St. John, the BVI’s, and Kekoa Sailing Adventures Essay

Fried yet refreshed, I’ve landed back in Boston following some time spent on St. John and cruising around the British Virgin Islands. Life seems quite grand as you’re sitting on a deserted island (above) while Tom Brady throws 6 touchdown passes back home.

St. John is a small island – about the size of Manhattan – and is home to only 4000 residents and 400 donkeys. There’s no airport, so you need to take a 20-minute ferry ride over from St. Thomas (Jet Blue flies direct Boston to St. Thomas for about $350). The island is basically populated around Cruz Bay, where the ferry drops you off, and otherwise is about 2/3 protected National Park. It’s the US so you don’t need a passport, and in comparison to some other Caribbean Islands, is very safe. Having been around the Caribbean a bit, this place is my winner so far.

Kekoa Sailing Adventures

If you do one thing in St. John, take a ride on the Kekoa – a 50-foot catamaran with a black sail, a bunch of hammocks, and an open bar. The boat was initially meant to be sold to someone on St. John, but was caught in a vicious storm off the coast of South Carolina while being transported down there.

The crew hired to transport the boat was forced to call SOS and was rescued by a Coast Guard helicopter, thus abandoning the boat at sea for some time. It was eventually found, albeit with $275,000 in damage, and was fixed by the shipbuilder who decided to move to St. John and start a charter company rather than reselling the boat. In other words, this boat has quite the story. Oh, and it’s also painted with solar paint that makes it glow blue in the dark at night.

My particular adventure took me snorkeling on a coral reef, then to a completely deserted island called Sandy Key, then on to one of the British Virgin Islands – Jost Van Dyke (population 200). Jost Van Dyke is basically a small island where ships pull up and everyone jumps in the water and swims ashore to visit the Soggy Dollar Bar (thus named because you pay with money wet from swimming ashore). You then cruise back to St. John, reggae floating through the air and a fruity concoction in hand. Captain Jamison Witbeck runs this family operation and ensures that everyone has a great time – he was even happy to hand over the reigns of the ship. Far and away the highlight of my trip.


I also hit a homerun on the accommodations front. Aside from a large Westin hotel, there are very few hotel options on the island aside from eco-resorts and various campgrounds. One of the few, the Cruz Bay Boutique Hotel, is an absolute gem. It’s small, clean, and simple – there are only seven rooms altogether. That said, it’s charming, centrally located, and owned by David and Denise – a couple that was married on the island then decided to move back and live the dream.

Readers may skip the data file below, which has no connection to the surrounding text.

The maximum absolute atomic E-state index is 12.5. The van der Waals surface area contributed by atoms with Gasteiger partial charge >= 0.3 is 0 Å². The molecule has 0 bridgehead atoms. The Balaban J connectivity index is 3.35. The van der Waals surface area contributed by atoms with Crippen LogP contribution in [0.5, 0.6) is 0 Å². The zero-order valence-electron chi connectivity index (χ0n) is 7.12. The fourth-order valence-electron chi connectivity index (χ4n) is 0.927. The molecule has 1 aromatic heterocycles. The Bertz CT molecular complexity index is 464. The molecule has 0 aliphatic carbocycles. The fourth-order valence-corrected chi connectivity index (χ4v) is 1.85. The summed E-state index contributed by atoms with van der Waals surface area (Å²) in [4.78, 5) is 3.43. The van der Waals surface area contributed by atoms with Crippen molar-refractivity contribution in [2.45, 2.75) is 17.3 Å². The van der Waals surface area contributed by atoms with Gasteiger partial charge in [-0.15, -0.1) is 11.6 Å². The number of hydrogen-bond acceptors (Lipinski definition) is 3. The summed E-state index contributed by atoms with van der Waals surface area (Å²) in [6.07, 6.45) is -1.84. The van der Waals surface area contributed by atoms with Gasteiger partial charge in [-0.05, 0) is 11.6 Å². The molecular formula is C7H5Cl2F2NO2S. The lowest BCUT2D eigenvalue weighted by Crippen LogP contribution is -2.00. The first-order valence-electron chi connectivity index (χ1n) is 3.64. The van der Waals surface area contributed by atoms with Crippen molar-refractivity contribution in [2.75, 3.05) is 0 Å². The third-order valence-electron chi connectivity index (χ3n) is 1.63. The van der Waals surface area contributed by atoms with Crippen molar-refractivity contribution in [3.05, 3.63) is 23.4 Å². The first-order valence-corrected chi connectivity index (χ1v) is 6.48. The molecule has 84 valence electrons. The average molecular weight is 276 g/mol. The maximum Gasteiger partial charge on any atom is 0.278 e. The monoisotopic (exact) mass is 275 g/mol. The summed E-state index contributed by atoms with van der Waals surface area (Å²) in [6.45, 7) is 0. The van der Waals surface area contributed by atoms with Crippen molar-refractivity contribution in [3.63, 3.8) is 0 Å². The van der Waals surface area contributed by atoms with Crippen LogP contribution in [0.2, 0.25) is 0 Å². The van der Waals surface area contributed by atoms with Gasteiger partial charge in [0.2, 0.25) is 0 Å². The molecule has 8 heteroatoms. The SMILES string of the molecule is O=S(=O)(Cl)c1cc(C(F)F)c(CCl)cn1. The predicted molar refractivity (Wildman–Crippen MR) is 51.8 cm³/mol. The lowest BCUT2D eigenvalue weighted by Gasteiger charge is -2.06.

They go out of their way to make sure you’re having a great time – they returned my rental car for me, and even chased me down the street to give me a bottle of aloe vera upon seeing my epic sunburn. Hotel guests also share breakfast each morning on a balcony overlooking the street which adds to the sense of community among the guests staying at the hotel. It’s the little things like this that set this place apart, and when I go back I wouldn’t stay anywhere else.


In typical tourist-question-asking fashion, I asked numerous locals which beach they thought was the best on the island. The resounding response, “They’re all great,” frustrated me at first but was actually spot on. St. John’s beaches are among the best in the Caribbean, and you really can’t miss. Trunk Bay is the most spectacular but also the most touristy (meaning there may be 30 people on the beach max), but Honeymoon Beach provided a completely desolate option for those looking for more privacy. In general, adventure around and check out as many beaches as you can – you can’t miss. The best snorkeling was in Francis Bay. 


In general, it’s super cheap to drink on St. John and very expensive to eat. We’re talking $15 cheeseburgers, and $30-$45 entrees at the nicer places. There are some awesome restaurants – if you’re looking for a great meal, check out any of the following.

  • Asolare
  • Waterfront Bistro
  • La Tapa
  • Zozo’s
  • Da Livio Italian Restorante
  • Lime Inn

You absolutely cannot miss with any of these places. I had the crabmeat crepes followed by the Caribbean lobster tail in pink peppercorn butter over spinach ravioli at Waterfront Bistro, which was a huge hit. Asolare is the place to go for a view. At some point you will find yourself drinking painkillers, a concoction of dark rum, coconut milk, OJ, pineapple juice, and freshly shaved nutmeg. These babies are quite addictive -repeat if desired.

In general, St. John is a spectacular, very comfortable island with plenty to do. I had probably the most relaxing vacation I’ve ever had, and I will be back. For those looking for the anti-Cancun crowd, this is your island.

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